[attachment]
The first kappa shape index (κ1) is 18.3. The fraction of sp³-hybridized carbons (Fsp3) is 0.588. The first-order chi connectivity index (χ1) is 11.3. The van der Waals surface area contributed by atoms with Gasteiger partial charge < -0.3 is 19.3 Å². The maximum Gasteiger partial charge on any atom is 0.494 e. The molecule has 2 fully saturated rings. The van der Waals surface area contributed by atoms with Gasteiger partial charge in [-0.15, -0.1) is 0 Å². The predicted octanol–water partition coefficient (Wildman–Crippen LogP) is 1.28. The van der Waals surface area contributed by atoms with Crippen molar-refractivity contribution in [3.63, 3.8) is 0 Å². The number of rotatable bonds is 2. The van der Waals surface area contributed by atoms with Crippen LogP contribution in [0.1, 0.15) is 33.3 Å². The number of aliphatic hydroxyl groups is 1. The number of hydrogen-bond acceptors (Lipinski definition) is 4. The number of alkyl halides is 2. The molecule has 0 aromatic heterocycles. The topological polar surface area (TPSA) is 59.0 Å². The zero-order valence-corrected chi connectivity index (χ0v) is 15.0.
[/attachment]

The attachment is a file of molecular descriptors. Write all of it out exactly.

The first kappa shape index (κ1) is 18.3. The fraction of sp³-hybridized carbons (Fsp3) is 0.588. The first-order chi connectivity index (χ1) is 11.3. The van der Waals surface area contributed by atoms with Gasteiger partial charge < -0.3 is 19.3 Å². The maximum Gasteiger partial charge on any atom is 0.494 e. The molecule has 2 fully saturated rings. The van der Waals surface area contributed by atoms with Gasteiger partial charge in [-0.15, -0.1) is 0 Å². The predicted octanol–water partition coefficient (Wildman–Crippen LogP) is 1.28. The van der Waals surface area contributed by atoms with Crippen molar-refractivity contribution in [3.63, 3.8) is 0 Å². The number of rotatable bonds is 2. The van der Waals surface area contributed by atoms with Crippen LogP contribution in [0.1, 0.15) is 33.3 Å². The number of aliphatic hydroxyl groups is 1. The number of hydrogen-bond acceptors (Lipinski definition) is 4. The number of alkyl halides is 2. The molecule has 0 aromatic heterocycles. The topological polar surface area (TPSA) is 59.0 Å². The zero-order valence-corrected chi connectivity index (χ0v) is 15.0.